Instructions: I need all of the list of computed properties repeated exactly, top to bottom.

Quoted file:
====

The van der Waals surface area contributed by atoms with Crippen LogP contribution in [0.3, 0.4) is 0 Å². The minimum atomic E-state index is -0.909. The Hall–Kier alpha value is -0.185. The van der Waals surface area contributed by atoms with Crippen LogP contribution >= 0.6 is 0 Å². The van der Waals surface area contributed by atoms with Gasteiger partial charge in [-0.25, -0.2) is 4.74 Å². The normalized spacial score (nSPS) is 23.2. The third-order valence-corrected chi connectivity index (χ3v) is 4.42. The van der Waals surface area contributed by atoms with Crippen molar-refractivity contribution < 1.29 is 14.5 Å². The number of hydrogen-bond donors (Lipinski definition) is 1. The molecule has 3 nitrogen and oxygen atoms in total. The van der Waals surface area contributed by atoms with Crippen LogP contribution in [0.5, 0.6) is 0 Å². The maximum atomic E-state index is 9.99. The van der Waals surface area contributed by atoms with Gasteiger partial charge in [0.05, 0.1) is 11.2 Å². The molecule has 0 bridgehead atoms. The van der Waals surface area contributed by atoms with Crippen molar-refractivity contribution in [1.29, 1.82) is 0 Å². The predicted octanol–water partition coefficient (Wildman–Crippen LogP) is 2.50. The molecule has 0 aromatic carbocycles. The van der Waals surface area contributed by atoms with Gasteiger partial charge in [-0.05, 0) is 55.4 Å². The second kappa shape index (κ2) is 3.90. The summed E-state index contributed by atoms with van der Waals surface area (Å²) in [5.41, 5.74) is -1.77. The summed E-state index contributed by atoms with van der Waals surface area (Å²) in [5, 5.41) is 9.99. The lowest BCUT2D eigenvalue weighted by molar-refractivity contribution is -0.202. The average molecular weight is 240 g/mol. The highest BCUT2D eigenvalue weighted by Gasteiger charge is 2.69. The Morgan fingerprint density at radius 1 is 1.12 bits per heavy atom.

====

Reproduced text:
The van der Waals surface area contributed by atoms with Crippen LogP contribution in [0.3, 0.4) is 0 Å². The minimum atomic E-state index is -0.909. The Hall–Kier alpha value is -0.185. The van der Waals surface area contributed by atoms with Crippen LogP contribution >= 0.6 is 0 Å². The van der Waals surface area contributed by atoms with Gasteiger partial charge in [-0.25, -0.2) is 4.74 Å². The normalized spacial score (nSPS) is 23.2. The third-order valence-corrected chi connectivity index (χ3v) is 4.42. The van der Waals surface area contributed by atoms with Crippen molar-refractivity contribution < 1.29 is 14.5 Å². The number of hydrogen-bond donors (Lipinski definition) is 1. The molecule has 3 nitrogen and oxygen atoms in total. The van der Waals surface area contributed by atoms with Crippen LogP contribution in [0.5, 0.6) is 0 Å². The maximum atomic E-state index is 9.99. The van der Waals surface area contributed by atoms with Gasteiger partial charge in [0.05, 0.1) is 11.2 Å². The molecule has 0 bridgehead atoms. The van der Waals surface area contributed by atoms with Crippen molar-refractivity contribution in [1.29, 1.82) is 0 Å². The predicted octanol–water partition coefficient (Wildman–Crippen LogP) is 2.50. The molecule has 0 aromatic carbocycles. The van der Waals surface area contributed by atoms with Gasteiger partial charge in [-0.05, 0) is 55.4 Å². The second kappa shape index (κ2) is 3.90. The summed E-state index contributed by atoms with van der Waals surface area (Å²) in [5.41, 5.74) is -1.77. The summed E-state index contributed by atoms with van der Waals surface area (Å²) in [5, 5.41) is 9.99. The lowest BCUT2D eigenvalue weighted by molar-refractivity contribution is -0.202. The average molecular weight is 240 g/mol. The highest BCUT2D eigenvalue weighted by Gasteiger charge is 2.69. The Morgan fingerprint density at radius 1 is 1.12 bits per heavy atom.